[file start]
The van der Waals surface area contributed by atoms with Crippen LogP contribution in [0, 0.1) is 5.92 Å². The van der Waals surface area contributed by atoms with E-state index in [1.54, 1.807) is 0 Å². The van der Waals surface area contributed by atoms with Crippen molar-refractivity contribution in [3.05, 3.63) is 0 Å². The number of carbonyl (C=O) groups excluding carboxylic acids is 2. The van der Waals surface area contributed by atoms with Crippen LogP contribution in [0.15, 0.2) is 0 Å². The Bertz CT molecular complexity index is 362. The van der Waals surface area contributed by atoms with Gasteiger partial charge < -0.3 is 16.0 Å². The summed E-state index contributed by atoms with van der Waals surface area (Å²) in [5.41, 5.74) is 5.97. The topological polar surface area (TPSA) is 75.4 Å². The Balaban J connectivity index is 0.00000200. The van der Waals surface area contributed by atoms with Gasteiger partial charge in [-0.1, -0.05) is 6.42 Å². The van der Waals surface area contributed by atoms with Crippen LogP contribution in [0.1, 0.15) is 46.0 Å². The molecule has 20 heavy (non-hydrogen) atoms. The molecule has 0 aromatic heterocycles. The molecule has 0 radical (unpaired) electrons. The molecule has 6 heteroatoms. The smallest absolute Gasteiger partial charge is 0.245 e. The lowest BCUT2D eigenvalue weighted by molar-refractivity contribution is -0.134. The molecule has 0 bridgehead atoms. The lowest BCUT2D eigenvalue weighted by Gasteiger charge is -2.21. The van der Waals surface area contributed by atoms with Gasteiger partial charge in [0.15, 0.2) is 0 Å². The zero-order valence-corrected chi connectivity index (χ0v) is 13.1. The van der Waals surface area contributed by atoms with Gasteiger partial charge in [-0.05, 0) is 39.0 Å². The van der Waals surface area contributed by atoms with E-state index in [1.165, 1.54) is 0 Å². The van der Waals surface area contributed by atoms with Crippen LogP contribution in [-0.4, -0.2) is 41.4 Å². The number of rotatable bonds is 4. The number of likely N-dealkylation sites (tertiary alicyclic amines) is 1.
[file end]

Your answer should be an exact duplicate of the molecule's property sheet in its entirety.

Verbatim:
The van der Waals surface area contributed by atoms with Crippen LogP contribution in [0, 0.1) is 5.92 Å². The van der Waals surface area contributed by atoms with E-state index in [1.54, 1.807) is 0 Å². The van der Waals surface area contributed by atoms with Crippen molar-refractivity contribution in [3.05, 3.63) is 0 Å². The number of carbonyl (C=O) groups excluding carboxylic acids is 2. The van der Waals surface area contributed by atoms with Crippen LogP contribution in [0.15, 0.2) is 0 Å². The Bertz CT molecular complexity index is 362. The van der Waals surface area contributed by atoms with Gasteiger partial charge < -0.3 is 16.0 Å². The summed E-state index contributed by atoms with van der Waals surface area (Å²) in [5.41, 5.74) is 5.97. The topological polar surface area (TPSA) is 75.4 Å². The Balaban J connectivity index is 0.00000200. The van der Waals surface area contributed by atoms with Gasteiger partial charge in [-0.1, -0.05) is 6.42 Å². The van der Waals surface area contributed by atoms with Crippen LogP contribution in [0.1, 0.15) is 46.0 Å². The molecule has 20 heavy (non-hydrogen) atoms. The molecule has 0 aromatic heterocycles. The molecule has 0 radical (unpaired) electrons. The molecule has 6 heteroatoms. The smallest absolute Gasteiger partial charge is 0.245 e. The lowest BCUT2D eigenvalue weighted by molar-refractivity contribution is -0.134. The molecule has 0 bridgehead atoms. The lowest BCUT2D eigenvalue weighted by Gasteiger charge is -2.21. The van der Waals surface area contributed by atoms with Gasteiger partial charge in [0.15, 0.2) is 0 Å². The zero-order valence-corrected chi connectivity index (χ0v) is 13.1. The van der Waals surface area contributed by atoms with Gasteiger partial charge in [-0.05, 0) is 39.0 Å². The van der Waals surface area contributed by atoms with E-state index in [1.165, 1.54) is 0 Å². The van der Waals surface area contributed by atoms with Crippen LogP contribution in [-0.4, -0.2) is 41.4 Å². The number of rotatable bonds is 4. The number of likely N-dealkylation sites (tertiary alicyclic amines) is 1.